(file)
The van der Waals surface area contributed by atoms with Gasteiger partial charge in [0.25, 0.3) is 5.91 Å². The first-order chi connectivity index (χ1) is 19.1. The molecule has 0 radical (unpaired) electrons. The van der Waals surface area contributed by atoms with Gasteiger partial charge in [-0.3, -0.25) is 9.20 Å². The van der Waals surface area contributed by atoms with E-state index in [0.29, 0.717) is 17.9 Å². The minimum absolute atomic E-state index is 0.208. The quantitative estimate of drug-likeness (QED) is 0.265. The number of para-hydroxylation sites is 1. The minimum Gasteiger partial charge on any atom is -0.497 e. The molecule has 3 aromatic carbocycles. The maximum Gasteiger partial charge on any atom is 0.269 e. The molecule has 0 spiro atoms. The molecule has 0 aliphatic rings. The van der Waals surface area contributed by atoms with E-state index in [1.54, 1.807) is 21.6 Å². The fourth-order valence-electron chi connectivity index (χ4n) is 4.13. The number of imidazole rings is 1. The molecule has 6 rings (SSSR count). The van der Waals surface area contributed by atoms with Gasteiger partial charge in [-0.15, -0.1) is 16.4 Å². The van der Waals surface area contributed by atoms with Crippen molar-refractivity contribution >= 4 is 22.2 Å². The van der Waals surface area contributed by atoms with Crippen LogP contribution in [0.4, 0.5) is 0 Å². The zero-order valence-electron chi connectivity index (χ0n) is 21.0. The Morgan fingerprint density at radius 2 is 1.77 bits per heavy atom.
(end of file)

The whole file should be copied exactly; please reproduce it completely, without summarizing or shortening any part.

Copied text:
The van der Waals surface area contributed by atoms with Gasteiger partial charge in [0.25, 0.3) is 5.91 Å². The first-order chi connectivity index (χ1) is 19.1. The molecule has 0 radical (unpaired) electrons. The van der Waals surface area contributed by atoms with Gasteiger partial charge in [-0.3, -0.25) is 9.20 Å². The van der Waals surface area contributed by atoms with E-state index in [0.29, 0.717) is 17.9 Å². The minimum absolute atomic E-state index is 0.208. The quantitative estimate of drug-likeness (QED) is 0.265. The number of para-hydroxylation sites is 1. The minimum Gasteiger partial charge on any atom is -0.497 e. The molecule has 3 aromatic carbocycles. The maximum Gasteiger partial charge on any atom is 0.269 e. The molecule has 0 spiro atoms. The molecule has 0 aliphatic rings. The van der Waals surface area contributed by atoms with E-state index in [1.54, 1.807) is 21.6 Å². The fourth-order valence-electron chi connectivity index (χ4n) is 4.13. The number of imidazole rings is 1. The molecule has 6 rings (SSSR count). The van der Waals surface area contributed by atoms with Gasteiger partial charge in [-0.15, -0.1) is 16.4 Å². The van der Waals surface area contributed by atoms with Crippen molar-refractivity contribution >= 4 is 22.2 Å². The van der Waals surface area contributed by atoms with Crippen LogP contribution in [0.4, 0.5) is 0 Å². The zero-order valence-electron chi connectivity index (χ0n) is 21.0. The Morgan fingerprint density at radius 2 is 1.77 bits per heavy atom.